Improving lives through invention

Recharging the Electric Vehicle Industry

This sustainable startup is building a circular economy for EV batteries from the ground up

How do you make a critically important sustainable industry even more sustainable?

For electric vehicles, one of the challenges is the sustainable source itself — the lithium-ion battery. Although they are extremely efficient in storing charges and cutting back on carbon emissions, they have their own environmental impacts, from the mining of the lithium to the eventual disposal of the battery itself.

What if there was an easy way to gauge the health and life cycle of the battery, so that it could be repaired, reused, repurposed, or recycled?

That’s a question that engineer and grad student Steven Chung asked as he was having trouble with a project to model the health of EV batteries — and the answer was frustrating. After quizzing others in the industry, he learned that it was a common issue, and one that severely limited the secondary market for batteries.

He hit upon a big problem he wanted to solve, but how could he make the leap from engineer to entrepreneur? He found the business skills he didn’t have by calling his sister, Zora Chung, who at the time was working in corporate finance at Walmart eCommerce.

The two launched a company called ReJoule with a mission to maximize the value of every battery. They would do this by developing a technology that could accurately measure the state-of-health of EV batteries, and ultimately create a circular economy for this important resource — just as electric vehicles are beginning to really pick up steam on our roads, with 1.2 million sold in 2023 in the U.S. alone.

With mentorship and training from organizations like VentureWell, they were able to build both their technology and business models, while also securing major grants and prizes along the way — including funding from the National Science Foundation, the Department of Energy’s American-Made Solar Prize and its Justice, Equity, Diversity and Inclusion (JEDI) prize, and VentureWell’s 2024 Sustainable Practice Impact Award.

At left, VentureWell President and CEO Phil Weilerstein, ReJoule Co-Founder and CFO Zora Chung, and The Lemelson Foundation President and Board Chair Robert Lemelson, Ph.D., pictured after ReJoule was awarded the Sustainable Impact Award during VentureWell OPEN 2024. At right, The ReJoule team after winning the American-Made Solar Prize Round 6.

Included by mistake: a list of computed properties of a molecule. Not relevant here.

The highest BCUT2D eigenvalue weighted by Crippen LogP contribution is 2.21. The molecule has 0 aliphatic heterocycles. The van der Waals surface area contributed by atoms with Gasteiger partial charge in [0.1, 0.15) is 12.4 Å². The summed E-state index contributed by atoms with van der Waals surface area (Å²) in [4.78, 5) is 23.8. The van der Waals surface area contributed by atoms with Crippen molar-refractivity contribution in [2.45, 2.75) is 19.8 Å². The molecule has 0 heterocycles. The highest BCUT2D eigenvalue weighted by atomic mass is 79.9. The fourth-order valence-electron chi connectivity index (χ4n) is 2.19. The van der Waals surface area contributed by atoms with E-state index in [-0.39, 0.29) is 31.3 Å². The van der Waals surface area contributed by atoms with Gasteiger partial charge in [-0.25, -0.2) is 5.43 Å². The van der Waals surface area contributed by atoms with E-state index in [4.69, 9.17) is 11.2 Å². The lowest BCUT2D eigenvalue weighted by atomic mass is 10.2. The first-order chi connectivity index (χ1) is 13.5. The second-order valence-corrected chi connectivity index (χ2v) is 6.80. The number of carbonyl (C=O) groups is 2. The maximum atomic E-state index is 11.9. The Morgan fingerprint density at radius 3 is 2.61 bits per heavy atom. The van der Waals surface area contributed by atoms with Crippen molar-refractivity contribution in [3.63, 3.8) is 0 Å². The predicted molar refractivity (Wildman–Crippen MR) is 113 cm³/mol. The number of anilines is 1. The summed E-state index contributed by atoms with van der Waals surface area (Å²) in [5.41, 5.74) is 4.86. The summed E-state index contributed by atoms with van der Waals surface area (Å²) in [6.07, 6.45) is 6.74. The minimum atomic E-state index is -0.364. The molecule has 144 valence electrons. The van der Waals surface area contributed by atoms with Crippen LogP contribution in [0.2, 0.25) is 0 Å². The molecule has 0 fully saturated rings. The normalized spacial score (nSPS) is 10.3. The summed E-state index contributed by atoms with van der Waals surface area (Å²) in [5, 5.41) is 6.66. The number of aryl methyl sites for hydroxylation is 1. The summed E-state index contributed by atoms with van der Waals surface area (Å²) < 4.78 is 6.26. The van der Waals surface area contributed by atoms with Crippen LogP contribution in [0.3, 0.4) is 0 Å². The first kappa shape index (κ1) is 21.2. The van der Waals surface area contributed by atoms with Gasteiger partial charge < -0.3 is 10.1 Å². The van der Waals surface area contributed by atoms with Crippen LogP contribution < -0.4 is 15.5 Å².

“They have so far raised over $20M in funding and created over four megawatt hours of used electric vehicle batteries for passenger vehicles, forklifts, trucks, and buses,” said Lemelson Foundation President Robert Lemelson, Ph.D., when presenting the award. “This exemplifies sustainably-based focused entrepreneurship, developing and leveraging new technologies in the pursuit of positive change.”

VentureWell recently sat down with Zora Chung to learn more about their invention and entrepreneurial journey as well as what it’s like to navigate the challenges of building a sustainable startup from the ground up.

This interview has been edited for length and clarity.

What is the most important thing you want people to know about the work you’re doing?

At ReJoule, our mission is to maximize the value of every battery. The name ReJoule actually comes from the fact that it’s a unit of energy that we want to use again. If you’ve heard of the “Four Rs” — Repair, Reuse, Repurposing, and Recycling — that’s really what we’re all about. We’re enabling something that is sustainable to be even more sustainable by reducing the greenhouse gas emissions associated with the manufacturing of batteries.

A ReJoule team member at work with a refurbished electric vehicle (EV) battery.

What’s unique about your technology?

On most new cars now, there are sensors everywhere. A lot of things are being tracked, like what’s near the vehicle, its location, how the vehicle’s being driven. But the core thing that still is missing is how healthy the battery is. Technology like ours doesn’t really exist on the market today, and so often what we’re doing has never been seen by the world before. It’s very cool to be innovators in that sense, but also scary when you don’t know quite what to expect.